While there has been significant discussion on parenting school aged children during the pandemic, very little has been said about parenting toddlers. I work at a University that is tied to a large hospital in Chicago. Since the onset of the pandemic, the communications internally were vast, and scary. The past two years have felt like we’re in survival mode. In March 2020, all I was asked to do was to stay home. What a concept. No more 2 hours commuting plus another hour of getting my son settled and myself dressed and out the door. I would recover 3 hours of time back. I assumed I could just get up, get my son settled and walk to my workspace and just work. I imagined tossing a load of laundry in during the work day. I would prepare dinner during afternoon zooms, and I could even go for a walk with my son while listening in on calls. This was going to be a real game changer. More quality time with my son, working, getting housework done and no commuting. I believed I could get through this and feel accomplished personally and professionally.
Boy, did I have rose colored glasses on. Working at home with a toddler is not at all what I imagined. There were about 2 weeks of walks, prepping amazing weeknight meals and chores. But then it all became too much. And I felt horrible. I work with healthcare workers and am aware of their sacrifices. All I had to do was stay home, work, be a parent, live and so on. I felt like I was failing in a whole new way. Pre pandemic, I lived with the guilt of being gone 5 days a week from my son as a working mother. But when I got to be home and see him all the time, I felt like I was failing in a new way. Who was I failing? Who set these imaginary standards that I was holding myself to? I felt I was failing because I could not do everything and these negative thoughts just had me feeling defeated.
I have found myself locking myself in the bathroom to escape my toddler so I could have a moment of peace. I have taken work calls in my car just so I can feel like I actually “left” my home, and my appearance went from business casual to binge tv casual while being home. The adjustment to becoming a work from home mom took time but I found my pace. We had to bring back our child care in-home, after a quarantine period. I could focus on work and no longer had to try to schedule calls/meetings around his nap time. I felt like a better employee and mother by just admitting I needed to bring in help and that I could not do everything. But all was still not well. I was still lacking social connection and felt isolated. What made the difference for me was connecting with other women. Like so many others. I was one of many people who found ways to utilize zoom not just for work but rather for some social connections. I began meeting with 4 other women for weekly Zoom sessions.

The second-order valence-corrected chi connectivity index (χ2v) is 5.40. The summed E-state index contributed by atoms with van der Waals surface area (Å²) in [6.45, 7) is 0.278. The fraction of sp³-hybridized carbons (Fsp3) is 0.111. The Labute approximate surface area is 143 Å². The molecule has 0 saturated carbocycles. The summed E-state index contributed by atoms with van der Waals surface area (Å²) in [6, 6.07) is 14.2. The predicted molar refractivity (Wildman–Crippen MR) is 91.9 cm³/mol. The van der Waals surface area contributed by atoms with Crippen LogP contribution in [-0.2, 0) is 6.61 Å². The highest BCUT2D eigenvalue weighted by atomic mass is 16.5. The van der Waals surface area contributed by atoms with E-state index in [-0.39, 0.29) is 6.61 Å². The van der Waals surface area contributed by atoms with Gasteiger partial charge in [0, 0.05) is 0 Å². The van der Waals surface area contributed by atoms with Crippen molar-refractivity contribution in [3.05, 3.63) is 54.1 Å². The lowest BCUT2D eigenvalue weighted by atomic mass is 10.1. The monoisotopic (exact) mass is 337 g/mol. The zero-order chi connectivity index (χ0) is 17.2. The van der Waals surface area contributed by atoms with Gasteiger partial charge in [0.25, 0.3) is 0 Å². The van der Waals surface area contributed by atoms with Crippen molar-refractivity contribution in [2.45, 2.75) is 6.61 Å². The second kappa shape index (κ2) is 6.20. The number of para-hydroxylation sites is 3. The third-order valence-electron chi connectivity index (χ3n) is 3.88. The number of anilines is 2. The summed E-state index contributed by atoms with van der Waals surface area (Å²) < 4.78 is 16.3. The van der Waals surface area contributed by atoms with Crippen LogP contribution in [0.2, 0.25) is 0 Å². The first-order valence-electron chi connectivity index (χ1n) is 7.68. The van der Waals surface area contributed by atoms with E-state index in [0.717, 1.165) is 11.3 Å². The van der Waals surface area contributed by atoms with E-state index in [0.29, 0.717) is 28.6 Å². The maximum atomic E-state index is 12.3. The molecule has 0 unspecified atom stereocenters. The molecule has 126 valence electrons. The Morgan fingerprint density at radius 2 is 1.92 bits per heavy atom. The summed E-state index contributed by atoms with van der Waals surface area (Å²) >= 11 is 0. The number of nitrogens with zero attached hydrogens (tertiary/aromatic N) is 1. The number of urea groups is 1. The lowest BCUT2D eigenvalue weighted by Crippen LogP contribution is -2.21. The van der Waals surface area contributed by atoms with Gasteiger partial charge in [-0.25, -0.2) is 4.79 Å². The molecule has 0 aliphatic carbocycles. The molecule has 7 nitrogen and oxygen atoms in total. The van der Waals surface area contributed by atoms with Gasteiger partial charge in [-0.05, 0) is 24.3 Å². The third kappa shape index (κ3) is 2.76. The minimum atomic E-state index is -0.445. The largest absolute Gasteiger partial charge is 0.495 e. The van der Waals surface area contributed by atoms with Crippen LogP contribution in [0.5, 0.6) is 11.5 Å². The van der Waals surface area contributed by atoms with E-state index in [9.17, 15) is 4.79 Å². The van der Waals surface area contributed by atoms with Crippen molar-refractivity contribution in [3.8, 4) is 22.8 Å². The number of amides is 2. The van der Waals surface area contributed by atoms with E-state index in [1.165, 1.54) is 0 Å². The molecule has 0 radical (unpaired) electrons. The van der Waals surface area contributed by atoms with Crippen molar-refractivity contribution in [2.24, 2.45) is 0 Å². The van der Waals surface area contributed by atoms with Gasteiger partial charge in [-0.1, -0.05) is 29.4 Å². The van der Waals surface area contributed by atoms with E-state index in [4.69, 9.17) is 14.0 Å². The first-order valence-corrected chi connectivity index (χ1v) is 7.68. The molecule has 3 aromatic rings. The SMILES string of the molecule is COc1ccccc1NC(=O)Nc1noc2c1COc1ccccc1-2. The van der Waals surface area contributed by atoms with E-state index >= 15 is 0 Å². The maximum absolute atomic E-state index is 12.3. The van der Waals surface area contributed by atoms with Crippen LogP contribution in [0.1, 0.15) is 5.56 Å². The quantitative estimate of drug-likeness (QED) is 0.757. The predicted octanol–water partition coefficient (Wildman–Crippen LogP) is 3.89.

This dedicated time was just what I needed, 4 women from varying backgrounds and experience connecting. We shared stories of life at home, slide shows of cocktails and meals made in our home during lock down, DIY projects, home repairs, you name it, we discussed it. I shared that the tree outside my window is home to a family of squirrels and they are a rowdy bunch. This led to my Zoom crew sending me coloring books with squirrels, a homemade wreath with a squirrel toy glued into it, greeting cards with, you guessed it, squirrels and even a brand of coffee with the mascot as the squirrel. Those 4 women helped me focus on lighter issues and laugh. Through our zoom sessions, the old adage, “laughter is the best medicine” came to life. The Mayo Clinic published a piece that discussed stress relief from laughter can reduce stress and improve your mood. We fell away from the weekly Zooms last Fall as many of our schedules began to change but that time together was so valuable and those women may not know how vital they were to my wellness during the initial phase of lockdown and being home.
As our world is reopening and we all venture out into it there will be another adjustment period. I have to remind myself then when things get too heavy and negative that it is ok to find some humor to feel better and to connect with others, because sharing this journey with others makes us better parents and people.
Marie Lusk currently serves as the director for the office of student accessibility services at Rush University. Marie holds a BA in Sociology from Northern Illinois University, a Masters in Social Work from Aurora University and a Masters in Business Administration with a focus on Health Administration from St. Xavier University. With 20 years of experience in the field serving clients in primary, secondary, and post-secondary educational settings, advocating for survivors of sexual assault and domestic violence with not for profit agencies and as a medical social worker within a community health center, Marie’s work is steeped in advocacy. For the past 9 years, she has focused in on accessibility in higher education, the past 5 years at Rush University with a focus on accessibility health science education. Marie serves as the Vice President of the board for A New Direction and Treasurer for Coalition for Disability Access in Health Science Education. Marie resides with her family in Chicago.